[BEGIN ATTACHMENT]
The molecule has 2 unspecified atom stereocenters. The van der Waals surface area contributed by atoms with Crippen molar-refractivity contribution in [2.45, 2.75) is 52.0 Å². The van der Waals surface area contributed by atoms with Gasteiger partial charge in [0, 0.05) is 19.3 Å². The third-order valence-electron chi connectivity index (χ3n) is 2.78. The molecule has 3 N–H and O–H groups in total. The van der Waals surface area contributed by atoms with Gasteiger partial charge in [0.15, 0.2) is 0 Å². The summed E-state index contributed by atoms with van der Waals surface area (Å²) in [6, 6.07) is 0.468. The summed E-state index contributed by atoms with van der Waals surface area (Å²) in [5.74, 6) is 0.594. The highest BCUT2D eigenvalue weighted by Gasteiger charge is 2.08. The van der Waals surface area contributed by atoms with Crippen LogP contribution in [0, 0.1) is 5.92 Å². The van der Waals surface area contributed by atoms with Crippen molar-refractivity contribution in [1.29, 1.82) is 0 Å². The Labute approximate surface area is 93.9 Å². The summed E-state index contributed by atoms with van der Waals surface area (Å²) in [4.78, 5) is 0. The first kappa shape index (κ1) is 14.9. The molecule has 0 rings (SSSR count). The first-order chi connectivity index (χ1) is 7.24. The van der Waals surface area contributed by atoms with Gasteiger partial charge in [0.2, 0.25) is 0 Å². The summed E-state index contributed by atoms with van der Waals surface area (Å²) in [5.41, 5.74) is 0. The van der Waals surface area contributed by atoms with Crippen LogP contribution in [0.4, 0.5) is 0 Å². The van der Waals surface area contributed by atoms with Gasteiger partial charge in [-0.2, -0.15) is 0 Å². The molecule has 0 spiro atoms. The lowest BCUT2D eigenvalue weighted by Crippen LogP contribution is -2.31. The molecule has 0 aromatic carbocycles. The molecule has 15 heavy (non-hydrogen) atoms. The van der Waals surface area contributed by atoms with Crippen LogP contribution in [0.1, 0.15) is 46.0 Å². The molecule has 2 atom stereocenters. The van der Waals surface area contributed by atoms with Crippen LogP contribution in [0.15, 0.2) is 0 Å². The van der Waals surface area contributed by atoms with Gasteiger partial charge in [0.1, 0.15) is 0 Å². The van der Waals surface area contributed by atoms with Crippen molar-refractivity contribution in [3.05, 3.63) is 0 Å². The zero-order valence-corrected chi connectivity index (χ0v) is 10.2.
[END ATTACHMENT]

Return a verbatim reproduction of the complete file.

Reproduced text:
The molecule has 2 unspecified atom stereocenters. The van der Waals surface area contributed by atoms with Crippen molar-refractivity contribution in [2.45, 2.75) is 52.0 Å². The van der Waals surface area contributed by atoms with Gasteiger partial charge in [0, 0.05) is 19.3 Å². The third-order valence-electron chi connectivity index (χ3n) is 2.78. The molecule has 3 N–H and O–H groups in total. The van der Waals surface area contributed by atoms with Gasteiger partial charge in [0.15, 0.2) is 0 Å². The summed E-state index contributed by atoms with van der Waals surface area (Å²) in [6, 6.07) is 0.468. The summed E-state index contributed by atoms with van der Waals surface area (Å²) in [5.74, 6) is 0.594. The highest BCUT2D eigenvalue weighted by Gasteiger charge is 2.08. The van der Waals surface area contributed by atoms with Crippen LogP contribution in [0, 0.1) is 5.92 Å². The van der Waals surface area contributed by atoms with Crippen molar-refractivity contribution in [1.29, 1.82) is 0 Å². The Labute approximate surface area is 93.9 Å². The summed E-state index contributed by atoms with van der Waals surface area (Å²) in [4.78, 5) is 0. The first kappa shape index (κ1) is 14.9. The molecule has 0 rings (SSSR count). The first-order chi connectivity index (χ1) is 7.24. The van der Waals surface area contributed by atoms with Gasteiger partial charge in [0.2, 0.25) is 0 Å². The summed E-state index contributed by atoms with van der Waals surface area (Å²) in [5.41, 5.74) is 0. The van der Waals surface area contributed by atoms with Crippen LogP contribution in [0.4, 0.5) is 0 Å². The van der Waals surface area contributed by atoms with Gasteiger partial charge in [-0.2, -0.15) is 0 Å². The molecule has 0 spiro atoms. The lowest BCUT2D eigenvalue weighted by Crippen LogP contribution is -2.31. The molecule has 0 aromatic carbocycles. The molecule has 15 heavy (non-hydrogen) atoms. The van der Waals surface area contributed by atoms with Crippen LogP contribution in [0.1, 0.15) is 46.0 Å². The molecule has 2 atom stereocenters. The van der Waals surface area contributed by atoms with Crippen LogP contribution in [0.15, 0.2) is 0 Å². The van der Waals surface area contributed by atoms with Gasteiger partial charge in [0.1, 0.15) is 0 Å². The van der Waals surface area contributed by atoms with Crippen molar-refractivity contribution in [3.05, 3.63) is 0 Å². The zero-order valence-corrected chi connectivity index (χ0v) is 10.2.